PROJECT DATA

Bjørvika Reshapes Oslo Skyline: Norway’s Largest Project Ever

Project: Bjørvika Reshapes Oslo Skyline

Construction time: 08/2005 bis 10/2010

Contractor (and Architects): AF Scandinavia

MEVA Systems: Mammut 350, STB, all-plastic facing alkus

Formwork Engineering: Teknikk AS and MEVA engineers

 
 
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Project

Maxbo Teknikk & Contractor BundeBygg with MEVA on Norway’s Largest Project Ever

Bjørvika is Europe´s biggest waterfront project and Norway´s largest ever – and it is going to be Oslo’s new business district. The old harbour on the eastern side of Oslo Fjord is being transformed into a thriving residential, cultural and commercial centre. As part of Bjørvika, property developer Oslo S Utvikling AS is developing Operakvarteret (Opera Quarter, formerly named Barcode project). It includes a row of high-rise buildings with 10,000 offices and some 500 apartments, among others for Norway‘s largest bank DnB NOR, whose headquarters will move into three bank buildings (blocks A, B, C).

Makno Teknikk, BundeBygg and MEVA
Maxbo Teknikk AS in Vøyenenga, one of MEVA´s longest standing partners and building supplier of 50 years, is supplying the entire Opera Quarter project. Together with leading Norwegian concrete contractor BundeBygg AS, they chose MEVA for all concrete works, including cores, elevator and staircase shafts, inside and outside walls, columns and slabs.

Wall formwork on climbing scaffolds
The walls and elevator shafts were poured with the multi-purpose StarTec wall formwork on KLK climbing scaffold. The first 5 floors have different heights (2.7, 2.9, 4.56, 4.1 and 4.0 m.) From the fifth floor upward, the standard height is 3.65 m. All walls were poured with 270 cm panels plus a 135 cm extension. Using the same panel combination for different wall heights considerably reduced the panel inventory on site.

Stripping corners and shaft platforms
Shaft platforms were used inside the staircases and elevator shafts. The wall formwork was placed on the platforms, together with stripping corners for easy stripping. The shaft platforms for the elevator shafts rested on platform girders with safety pawls resting safely in cast-in bearing pockets. The entire construction took only one crane lift to the next floor.

Leave the door open
Another time saving method was leaving openings in the wall formwork where the elevator shafts were going to have doors. This allowed workers to simply walk inside the shafts rather than climb over the formwork and rebars.

Climb the stairs
The staircases required a different idea because stairs from the lower floor were mounted immediately after pouring the shaft walls. Here, the platform rested on girders attached to climbing cones. After the pour, the formwork was crane-lifted out of the shaft, followed by the platform. Now the staircase was flown in and mounted. Then the platform and formwork were returned to the shaft for the next pour. Mounting the stairs on each floor directly after the pour had a double benefit: the stairs were in place soon after the shaft was ready and they helped stabilise the poured shaft. At the same time, it was a perfectly safe means of access for the workers in line with Norway’s strict safety regulations.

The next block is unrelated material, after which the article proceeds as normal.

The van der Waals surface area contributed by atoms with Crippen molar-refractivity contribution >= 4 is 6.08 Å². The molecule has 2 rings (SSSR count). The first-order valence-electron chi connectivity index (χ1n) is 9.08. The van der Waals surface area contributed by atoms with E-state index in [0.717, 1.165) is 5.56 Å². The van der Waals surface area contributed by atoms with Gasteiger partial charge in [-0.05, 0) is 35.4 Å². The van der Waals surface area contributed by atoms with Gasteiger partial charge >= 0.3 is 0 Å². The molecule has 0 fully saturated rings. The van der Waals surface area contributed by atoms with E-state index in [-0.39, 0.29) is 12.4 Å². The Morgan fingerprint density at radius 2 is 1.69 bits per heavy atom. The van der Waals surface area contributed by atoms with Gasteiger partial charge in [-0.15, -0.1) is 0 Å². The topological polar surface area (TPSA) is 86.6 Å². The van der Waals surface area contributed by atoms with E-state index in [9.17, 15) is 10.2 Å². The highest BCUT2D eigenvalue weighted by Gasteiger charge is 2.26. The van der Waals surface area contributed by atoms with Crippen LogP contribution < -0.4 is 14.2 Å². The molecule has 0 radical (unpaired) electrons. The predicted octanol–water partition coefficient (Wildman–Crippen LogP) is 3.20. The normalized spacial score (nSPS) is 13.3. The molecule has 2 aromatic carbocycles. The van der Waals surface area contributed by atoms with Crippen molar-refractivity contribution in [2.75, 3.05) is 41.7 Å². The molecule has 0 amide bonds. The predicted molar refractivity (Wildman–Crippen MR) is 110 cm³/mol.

Detailing challenge     
Steel plates of various sizes were required on the outside tower walls to weld on the steel girders of the steel skeleton after concrete works finished. This posed quite a challenge to formwork detailing, as the climbing cones for the KLK climbing scaffold had to be positioned without coming into conflict with the steel plates.

Mobile column, flexible slab solution
The columns of the underground parking were poured with the CaroFalt column formwork, which can be folded open and literally wheeled to the next position. The slabs were done using the MevaDec slab formwork. The slabs of the first three floors had some openings. Here MEP shoring towers up to 5.4 m high were used to support the MevaDec for the next higher slab above the opening.

Take the lift
To speed up work flow, an elevator was operated on the building’s outside. Workers could lift their material and work on the lower floors while pouring the floors above them was still in progress.

Planning for more on Opera Quarter
The project shows that if planned and organized in a clever way, the use of formwork to pour concrete structures on site can be time-saving and efficient. BundeBygg´s construction team was so pleased with MEVA solutions that the decision to continue Opera Quarter with MEVA came fast. And unanimously.  

 
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